The Japan Meteorological Agency (JMA) said there was no threat of a tsunami from the quake, which struck at 00:26 a.m. Thursday (11:26 a.m. EDT Wednesday) and had a preliminary magnitude of 6.8 and could be felt as far away as Tokyo.
A National Police Agency official said that 76 people were confirmed injured, including nine seriously. Many were hurt in falls or suffered cuts from broken glass.
Public broadcaster NHK put the injured toll at 103.
The focus of the quake was 108 km (67 miles) below the surface of the earth in Iwate prefecture, a mountainous, sparsely populated region.
The JMA initially put the focus at a depth of 120 km.
"I woke up immediately. It felt like it was shaking for a long time. Books and other things that were piled up fell on the floor. All the doors were open and things were shattered," Sho Koseki, a city official in Hachinohe, about 550 km northeast of Tokyo, told Reuters by telephone.
Koseki said that troops had arrived in the area to assist, and the Defence Agency said that military planes were flying over the area to assess the extent of the damage.
Earthquakes are common in Japan, one of the world's most seismically active areas. The country accounts for about 20 percent of the world's earthquakes of magnitude 6 or greater.
Thursday's quake follows a string of earthquakes in the same region, the first of which in mid-June killed at least 10 people and left as many again missing.
Chief Cabinet Secretary Nobutaka Machimura told reporters that some 6,000 homes had lost electric power, but a Tohoku Electric official later said service had been restored to all but 335 homes. Nearly 160 households in Iwate prefecture were without water, a local official said.
"Once it's light, we'll have a better grasp of the situation and helicopters will be able see things like landslides," Machimura said after the government set up an emergency task force at the prime minister's official residence.
STUCK IN TRAINS
The meteorological agency warned of landslides in some areas, where strong rain was expected later in the day.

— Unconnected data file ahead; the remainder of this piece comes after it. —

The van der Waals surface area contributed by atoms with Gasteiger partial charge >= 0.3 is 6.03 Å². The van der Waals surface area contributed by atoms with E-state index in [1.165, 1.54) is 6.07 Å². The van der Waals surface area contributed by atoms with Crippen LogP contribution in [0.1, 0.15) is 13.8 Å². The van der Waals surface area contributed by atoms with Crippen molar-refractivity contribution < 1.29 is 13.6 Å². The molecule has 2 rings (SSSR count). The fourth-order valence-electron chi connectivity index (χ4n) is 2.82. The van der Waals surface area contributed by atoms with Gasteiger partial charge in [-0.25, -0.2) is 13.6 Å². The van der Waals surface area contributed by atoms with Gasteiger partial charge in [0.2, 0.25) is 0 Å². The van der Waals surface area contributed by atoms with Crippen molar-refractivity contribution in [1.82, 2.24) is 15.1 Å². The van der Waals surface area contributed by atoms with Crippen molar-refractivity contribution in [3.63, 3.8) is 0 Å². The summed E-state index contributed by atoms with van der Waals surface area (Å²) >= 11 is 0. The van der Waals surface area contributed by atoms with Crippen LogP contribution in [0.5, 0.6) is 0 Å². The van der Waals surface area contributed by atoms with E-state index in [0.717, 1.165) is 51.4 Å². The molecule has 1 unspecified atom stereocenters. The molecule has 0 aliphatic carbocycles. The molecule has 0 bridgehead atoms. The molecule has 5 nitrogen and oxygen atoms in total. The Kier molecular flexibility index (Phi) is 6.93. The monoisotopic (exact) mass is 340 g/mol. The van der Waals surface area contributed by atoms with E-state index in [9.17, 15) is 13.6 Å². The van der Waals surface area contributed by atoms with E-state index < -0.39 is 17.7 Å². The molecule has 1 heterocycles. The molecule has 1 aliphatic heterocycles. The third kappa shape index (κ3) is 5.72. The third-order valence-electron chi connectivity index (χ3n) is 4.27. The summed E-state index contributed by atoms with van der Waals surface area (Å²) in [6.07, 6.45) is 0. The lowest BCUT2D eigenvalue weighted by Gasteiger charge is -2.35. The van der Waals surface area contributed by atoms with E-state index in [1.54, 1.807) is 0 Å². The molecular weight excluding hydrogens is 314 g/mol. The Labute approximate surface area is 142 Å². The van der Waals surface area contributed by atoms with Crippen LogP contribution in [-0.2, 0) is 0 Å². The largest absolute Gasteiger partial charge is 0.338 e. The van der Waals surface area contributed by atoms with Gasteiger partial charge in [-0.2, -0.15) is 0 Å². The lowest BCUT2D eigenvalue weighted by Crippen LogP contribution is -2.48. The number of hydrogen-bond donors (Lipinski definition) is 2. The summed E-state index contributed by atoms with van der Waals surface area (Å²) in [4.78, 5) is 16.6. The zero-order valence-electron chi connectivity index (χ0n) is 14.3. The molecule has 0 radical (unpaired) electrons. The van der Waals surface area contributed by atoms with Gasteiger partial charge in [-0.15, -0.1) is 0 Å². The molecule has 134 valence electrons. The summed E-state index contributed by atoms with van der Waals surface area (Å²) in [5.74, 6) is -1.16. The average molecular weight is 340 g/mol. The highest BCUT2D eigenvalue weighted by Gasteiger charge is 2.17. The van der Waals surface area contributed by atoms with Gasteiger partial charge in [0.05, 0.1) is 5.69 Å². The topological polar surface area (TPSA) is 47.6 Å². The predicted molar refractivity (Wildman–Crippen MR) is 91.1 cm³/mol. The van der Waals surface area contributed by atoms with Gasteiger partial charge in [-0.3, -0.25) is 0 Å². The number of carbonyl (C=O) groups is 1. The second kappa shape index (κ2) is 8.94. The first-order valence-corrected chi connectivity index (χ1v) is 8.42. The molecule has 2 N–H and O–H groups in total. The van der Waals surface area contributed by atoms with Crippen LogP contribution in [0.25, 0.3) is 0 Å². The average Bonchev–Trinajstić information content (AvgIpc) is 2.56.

More than 700 people were stuck on five overnight trains that halted at or between stations due to the quake, said a spokesman for East Japan Railway Co.
Two trains later resumed service, but 540 people were still on board the others, which had yet to move more than five hours after the quake hit. Service was also suspended on some high-speed bullet train lines until later in the day.
Some parts of expressways were closed to traffic in the region, a mountainous and sparsely populated part of Japan, but they were later reopened, NHK reported. Some smaller roads remained blocked by landslides.
TV footage showed offices with papers strewn around on the floor and some with parts of ceilings fallen down.
Fallen roof tiles and broken glass were scattered outside of some buildings, while large boulders blocked smaller roads.
"People in the store were trying to protect dishes from breaking," a young woman in the northern city of Sendai told NHK.
"I thought the big one had finally come."
Tohoku Electric said its nuclear facilities in the area were operating normally after the quake, except for one unit that was already off-line for maintenance work.
Tokyo Electric said its nuclear plants further south had not been affected.
Nippon Oil said its 145,000 barrels per day Sendai refinery was operating normally after quake.
But Tohoku Electric said it had manually shut down a 250-megawatt oil-fired power plant in Aomori and Nippon Steel halted steel output and shut down a 149-megawatt coal-fired power plant at its Kamaishi works for inspection.
In October 2004, an earthquake with a magnitude of 6.8 struck the Niigata region in northern Japan, killing 65 people and injuring more than 3,000.
That was the deadliest quake since a magnitude 7.3 tremor hit the city of Kobe in 1995, killing more than 6,400.